Once upon a time there was a boy was married to a girl who developed an enjoyment of woodwork. She made many things and bought many tools. One year the boy was given a Bunnings voucher as a Christmas present form work. It sat in the cupboard for a couple of years gathering dust as he didn’t really have anything to spend it on. That was until the day his wife started talking about a biscuit joiner and how it would let her do all sorts of fun things with wood. He expressed mild interest and suggested she use his voucher so that it wouldn’t go to waste. He saw her use the new machine once and was amazed. Totally amazed.
Suddenly the boy realised that he could make boxes for things, and that those boxes would not only look like a box, but also be strong. He could even make boxes for things that didn’t really need boxes. He became the box king at home.
The boy and his wife were in a band that played out, so he made a box for his wife’s bass amp, and his guitar pedals .
But the era of the box king was drawing to a close. He had discovered hand tools, and was starting to lose satisfaction with the venerable biscuit joiner. In the throws of a dying passion however there was one more box that needed to be made. Amongst a plethora of other hobbies, the boy was a radio amateur, and enjoyed tinkering with radios and electronics. But all of the “stuff” was messy and really needed a box.
With that, he started the build. It was to be a grand affair with shelves (some even sliding) and in-built power! Unfortunately he only got as far as building the case before the passion for biscuit joined boxes performed its last death roll and died.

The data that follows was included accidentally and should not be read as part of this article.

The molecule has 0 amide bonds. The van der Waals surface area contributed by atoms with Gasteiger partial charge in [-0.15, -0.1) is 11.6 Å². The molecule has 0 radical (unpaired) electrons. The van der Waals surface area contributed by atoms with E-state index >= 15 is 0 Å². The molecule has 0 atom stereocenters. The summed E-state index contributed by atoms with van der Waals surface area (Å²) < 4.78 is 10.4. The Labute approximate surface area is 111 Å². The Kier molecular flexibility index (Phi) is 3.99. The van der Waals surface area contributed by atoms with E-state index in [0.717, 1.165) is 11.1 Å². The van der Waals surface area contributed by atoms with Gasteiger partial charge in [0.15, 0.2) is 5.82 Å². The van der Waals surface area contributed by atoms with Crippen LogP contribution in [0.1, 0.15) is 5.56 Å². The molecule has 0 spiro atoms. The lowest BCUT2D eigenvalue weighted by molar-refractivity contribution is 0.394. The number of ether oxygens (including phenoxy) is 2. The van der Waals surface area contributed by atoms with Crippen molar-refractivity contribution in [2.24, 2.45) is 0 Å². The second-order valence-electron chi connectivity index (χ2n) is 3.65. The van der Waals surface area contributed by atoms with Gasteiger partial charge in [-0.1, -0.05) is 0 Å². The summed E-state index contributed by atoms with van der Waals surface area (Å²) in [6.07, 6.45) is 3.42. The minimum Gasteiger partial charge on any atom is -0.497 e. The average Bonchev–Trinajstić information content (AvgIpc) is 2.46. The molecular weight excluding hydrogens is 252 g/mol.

The box was moved around the workshop for a time before it came to finally rest on top of the freezer. Out of the way and soon forgotten where it gathered layer upon layer of dust.
Fast forward several years and the intersection of two situations saw the box make a revival.
The first was that there was a new mess. But this time it was tools. In the boy’s passion for hand tool woodworking he had acquired and restored several planes and other tools. A defining moment came when he was restoring a saw and started reading about saw tills. He came across a post from Ian Wilkie who wrote about the hygroscopic properties of wood dust and how it can facilitate rust. He really didn’t want to have to re-restore his tools because of poor maintenance.
The second was that having learned to make dovetail joints, though still a work in progress, he wanted to start attempting half blind dovetails. He discovered however that there are only so many practice pencil cases one can make without getting bored (for reference, it’s two).
He had been reading and watching the amazing traditional drawer work of people like Derek Cohen, Frank Klausz and Paul Sellers with awe. So it was decided to attempt making some traditional drawers, or “draawers” (since watching Frank whenever he say drawers now, he hear that pronunciation in his head). Paul’s drawer making process was used as a reference, as his long form instructional videos are so easy to follow.
And so the idea of a tool chest was born. The old box would be repurposed to keep his tools dust free.
First the box. This project was never intended to be anything resembling fine craftsmanship. Just practise. Not wanting to waste time in preparing the case, some hardwood runners were installed in the sides in a quick and dirty (and noisy) way so that effort could be shifted to the drawers.